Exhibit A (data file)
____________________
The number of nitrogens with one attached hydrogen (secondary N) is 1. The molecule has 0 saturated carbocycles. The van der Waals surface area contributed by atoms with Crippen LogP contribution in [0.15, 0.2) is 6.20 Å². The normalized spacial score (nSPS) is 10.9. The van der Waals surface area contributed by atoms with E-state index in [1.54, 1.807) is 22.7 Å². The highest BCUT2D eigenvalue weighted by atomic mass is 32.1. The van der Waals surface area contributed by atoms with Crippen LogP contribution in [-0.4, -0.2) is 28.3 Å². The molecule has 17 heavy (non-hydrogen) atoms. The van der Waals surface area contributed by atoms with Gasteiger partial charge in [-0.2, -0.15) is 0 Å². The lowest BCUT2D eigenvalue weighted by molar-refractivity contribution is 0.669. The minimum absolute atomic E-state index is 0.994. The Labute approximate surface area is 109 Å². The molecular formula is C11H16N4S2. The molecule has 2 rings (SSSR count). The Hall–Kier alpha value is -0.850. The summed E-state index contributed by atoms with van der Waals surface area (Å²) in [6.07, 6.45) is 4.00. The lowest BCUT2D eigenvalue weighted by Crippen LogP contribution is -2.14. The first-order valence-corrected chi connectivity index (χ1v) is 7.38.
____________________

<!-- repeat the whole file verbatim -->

The number of nitrogens with one attached hydrogen (secondary N) is 1. The molecule has 0 saturated carbocycles. The van der Waals surface area contributed by atoms with Crippen LogP contribution in [0.15, 0.2) is 6.20 Å². The normalized spacial score (nSPS) is 10.9. The van der Waals surface area contributed by atoms with E-state index in [1.54, 1.807) is 22.7 Å². The highest BCUT2D eigenvalue weighted by atomic mass is 32.1. The van der Waals surface area contributed by atoms with Crippen LogP contribution in [-0.4, -0.2) is 28.3 Å². The molecule has 17 heavy (non-hydrogen) atoms. The van der Waals surface area contributed by atoms with Gasteiger partial charge in [-0.2, -0.15) is 0 Å². The lowest BCUT2D eigenvalue weighted by molar-refractivity contribution is 0.669. The minimum absolute atomic E-state index is 0.994. The Labute approximate surface area is 109 Å². The molecular formula is C11H16N4S2. The molecule has 2 rings (SSSR count). The Hall–Kier alpha value is -0.850. The summed E-state index contributed by atoms with van der Waals surface area (Å²) in [6.07, 6.45) is 4.00. The lowest BCUT2D eigenvalue weighted by Crippen LogP contribution is -2.14. The first-order valence-corrected chi connectivity index (χ1v) is 7.38.